Because of the scope of this challenge, we saw that respondents are regularly putting responsibility for checking and maintaining SaaS security into the hands of the SaaS owner. Unfortunately, these stakeholders often have little to no security background or skills, and may be Marketing managers, Product owners, or Sales personnel, to name just a few. This reality is happening in more than half of companies. The smaller the company size, the more of a problem this is, with less resources in place for security teams to take ownership over SaaS configuration and management. 


Figure 3: The dispersal of delegation risk


According to Gartner, 99% of cloud security failures and the associated consequences are the customer’s fault. This tends to be understood as a concept related to the Shared Responsibility model. While your cloud provider will be held responsible for the underlying infrastructure of the cloud, your company holds full responsibility for applications, data, and settings of any information in the cloud. 

While organizations might think they have outsourced security to their SaaS vendor, in reality the vendor can only offer security settings that work in a silo, targeted to their own product. With the best will in the world, they can’t take any ownership over the security of a multi-layered, complex environment that spans hundreds of applications and unknown quantities. 

Gartner suggests that companies ask themselves, “Am I using the cloud securely?” rather than “Is the cloud secure?” In short - your cloud environment is only as secure as how you manage it. 

The risk of human error is greater than ever in today’s enterprise environment

With this fact in mind, the fact that more than half of today’s enterprises are delegating security process and management to the less-trained SaaS owner is problematic. If you consider that the area that they are delegating is what CISOs themselves call the highest cloud risk in their network, it becomes nothing less than negligent.  

The report also uncovered that there is regularly an overlap in responsibility, where multiple stakeholders have access to the SaaS app settings. For example, the Security teams may have access, and perhaps they take overall responsibility for the security of the settings, but they also allow department heads to access and make changes to these apps, presumably for ease of use or quick changes. An example of this could be Marketing team leads holding control over the HubSpot account, or Sales owners being able to make changes in Salesforce. One out of four companies are currently working in this way, making it even more difficult for Security teams to stay on top of the challenge.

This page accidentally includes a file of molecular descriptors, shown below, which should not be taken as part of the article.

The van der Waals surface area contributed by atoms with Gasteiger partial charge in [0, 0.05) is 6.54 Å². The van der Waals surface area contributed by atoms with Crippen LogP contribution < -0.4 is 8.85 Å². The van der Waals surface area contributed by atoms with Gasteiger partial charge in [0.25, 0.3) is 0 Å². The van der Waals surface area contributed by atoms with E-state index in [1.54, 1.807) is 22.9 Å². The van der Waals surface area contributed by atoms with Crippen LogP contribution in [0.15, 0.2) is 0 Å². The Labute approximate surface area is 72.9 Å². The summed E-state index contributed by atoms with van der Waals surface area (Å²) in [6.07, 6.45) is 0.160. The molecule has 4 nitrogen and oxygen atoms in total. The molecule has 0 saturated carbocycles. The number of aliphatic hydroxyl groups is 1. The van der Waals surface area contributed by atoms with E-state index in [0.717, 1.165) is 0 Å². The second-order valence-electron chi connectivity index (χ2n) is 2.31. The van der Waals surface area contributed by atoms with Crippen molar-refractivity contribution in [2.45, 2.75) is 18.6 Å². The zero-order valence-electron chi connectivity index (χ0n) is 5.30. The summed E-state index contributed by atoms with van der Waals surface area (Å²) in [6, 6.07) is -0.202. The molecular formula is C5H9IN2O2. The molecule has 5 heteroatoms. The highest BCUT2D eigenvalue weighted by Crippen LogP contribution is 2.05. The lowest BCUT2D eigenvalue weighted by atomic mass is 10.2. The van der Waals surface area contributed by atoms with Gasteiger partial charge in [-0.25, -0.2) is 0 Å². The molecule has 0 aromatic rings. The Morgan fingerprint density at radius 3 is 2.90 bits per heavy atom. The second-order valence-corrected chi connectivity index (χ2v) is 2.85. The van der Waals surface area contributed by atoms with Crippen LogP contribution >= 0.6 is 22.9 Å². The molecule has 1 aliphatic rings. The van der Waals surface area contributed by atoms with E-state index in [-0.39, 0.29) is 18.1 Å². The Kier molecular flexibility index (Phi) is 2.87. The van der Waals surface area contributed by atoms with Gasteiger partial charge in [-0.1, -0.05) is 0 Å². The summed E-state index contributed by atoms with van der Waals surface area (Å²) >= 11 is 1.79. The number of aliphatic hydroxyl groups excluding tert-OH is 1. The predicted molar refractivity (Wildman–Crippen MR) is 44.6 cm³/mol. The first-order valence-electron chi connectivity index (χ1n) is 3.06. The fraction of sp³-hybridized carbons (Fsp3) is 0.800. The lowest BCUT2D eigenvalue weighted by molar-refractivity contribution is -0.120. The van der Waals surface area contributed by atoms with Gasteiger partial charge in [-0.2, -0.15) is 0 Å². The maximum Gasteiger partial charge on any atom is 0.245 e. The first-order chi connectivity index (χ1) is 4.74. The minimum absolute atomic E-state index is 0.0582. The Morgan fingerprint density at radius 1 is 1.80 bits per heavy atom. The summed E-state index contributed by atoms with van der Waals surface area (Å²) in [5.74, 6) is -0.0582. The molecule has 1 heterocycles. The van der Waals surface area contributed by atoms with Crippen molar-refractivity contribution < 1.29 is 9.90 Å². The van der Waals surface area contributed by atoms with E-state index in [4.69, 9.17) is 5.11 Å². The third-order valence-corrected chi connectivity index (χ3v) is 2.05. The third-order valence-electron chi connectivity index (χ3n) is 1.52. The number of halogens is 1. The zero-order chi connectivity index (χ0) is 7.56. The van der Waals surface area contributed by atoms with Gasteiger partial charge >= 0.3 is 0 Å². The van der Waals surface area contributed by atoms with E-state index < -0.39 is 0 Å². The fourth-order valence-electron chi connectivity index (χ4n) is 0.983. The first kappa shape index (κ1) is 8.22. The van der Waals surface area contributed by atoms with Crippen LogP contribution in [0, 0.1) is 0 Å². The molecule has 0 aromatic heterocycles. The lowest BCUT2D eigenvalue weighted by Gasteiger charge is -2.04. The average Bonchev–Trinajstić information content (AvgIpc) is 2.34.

Human error is the single biggest risk to organizations who are working on the cloud. However, what we’ve seen about CISO’s level of concern suggests that security professionals already know that they need to make a change. 

To summarize, with up to date insight from the report, we can isolate the greatest risks:

  1. Security misconfigurations are a CISOs greatest fear.
  2. With a growing number of apps, security teams can’t keep up.
  3. Delegation of security leads to a greater risk of human error. 

SSPM has become the organization's top priority for 2021

A new category of security tools is emerging to deal with these risks. As SaaS becomes the default system of record for organizations, SaaS Security Posture Management (SSPM) has been touted by Gartner amongst other technologies in its most recent hype cycle. These are defined by the analyst as “tools that continuously access the security risk, and manage the security posture of SaaS applications.” 

Common tasks that SSPM tools take on, in order to continuously assess risk and identify misconfigurations across the SaaS estate, include:

  • Visibility: Continuously assessing security of all SaaS applications across multiple ecosystems. Aggregating and normalizing the view of security settings into a single dashboard.
  • Detection: Intelligently isolating risks in areas such as access sharing, file permissions, data encryption, user roles and privileges, keys and credentials, and third-party add-ons. 
  • Remediation: Seamlessly providing the step by step remediation for each issue, sent directly to the right SaaS owner to provide the missing link of in-depth security knowledge into the right hands. 

As CSPM and CASB tools fail to address the challenges of a SaaS environment, SSPM has risen to the top of the enterprise agenda, and is the top pick in terms of priorities in 2021. 48% of respondents named SSPM tools as the #1 item on their priority list. 

Figure 4: SSPM is number one priority for 2021


An emerging technology, just 8% are already using SSPM technology in their environment, which explains why so many are failing to check their applications in line with their growing concerns. However, 55% have SSPM on their radar, and only the remaining 37% aren’t currently planning to use this technology. 

If you want to read the full report, just click here.